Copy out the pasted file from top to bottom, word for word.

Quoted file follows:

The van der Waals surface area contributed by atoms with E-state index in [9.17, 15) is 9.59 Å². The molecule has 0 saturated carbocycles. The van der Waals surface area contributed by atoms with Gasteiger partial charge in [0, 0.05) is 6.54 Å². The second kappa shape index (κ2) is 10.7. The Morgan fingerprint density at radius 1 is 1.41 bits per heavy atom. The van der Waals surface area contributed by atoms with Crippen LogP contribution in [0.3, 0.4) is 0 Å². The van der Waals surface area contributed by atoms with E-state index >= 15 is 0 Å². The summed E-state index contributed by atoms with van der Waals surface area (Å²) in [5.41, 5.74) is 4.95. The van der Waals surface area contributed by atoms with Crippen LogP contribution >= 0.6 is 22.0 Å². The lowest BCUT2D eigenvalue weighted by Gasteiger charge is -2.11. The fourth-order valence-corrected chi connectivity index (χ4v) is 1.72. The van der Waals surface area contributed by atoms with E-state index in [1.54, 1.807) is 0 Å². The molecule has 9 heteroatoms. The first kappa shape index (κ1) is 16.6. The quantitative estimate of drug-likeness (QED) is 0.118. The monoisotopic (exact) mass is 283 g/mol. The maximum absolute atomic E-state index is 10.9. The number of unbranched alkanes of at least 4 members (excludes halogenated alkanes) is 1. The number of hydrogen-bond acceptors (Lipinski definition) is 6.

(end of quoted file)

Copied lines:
The van der Waals surface area contributed by atoms with E-state index in [9.17, 15) is 9.59 Å². The molecule has 0 saturated carbocycles. The van der Waals surface area contributed by atoms with Gasteiger partial charge in [0, 0.05) is 6.54 Å². The second kappa shape index (κ2) is 10.7. The Morgan fingerprint density at radius 1 is 1.41 bits per heavy atom. The van der Waals surface area contributed by atoms with Crippen LogP contribution in [0.3, 0.4) is 0 Å². The van der Waals surface area contributed by atoms with E-state index >= 15 is 0 Å². The summed E-state index contributed by atoms with van der Waals surface area (Å²) in [5.41, 5.74) is 4.95. The van der Waals surface area contributed by atoms with Crippen LogP contribution >= 0.6 is 22.0 Å². The lowest BCUT2D eigenvalue weighted by Gasteiger charge is -2.11. The fourth-order valence-corrected chi connectivity index (χ4v) is 1.72. The van der Waals surface area contributed by atoms with E-state index in [1.54, 1.807) is 0 Å². The molecule has 9 heteroatoms. The first kappa shape index (κ1) is 16.6. The quantitative estimate of drug-likeness (QED) is 0.118. The monoisotopic (exact) mass is 283 g/mol. The maximum absolute atomic E-state index is 10.9. The number of unbranched alkanes of at least 4 members (excludes halogenated alkanes) is 1. The number of hydrogen-bond acceptors (Lipinski definition) is 6.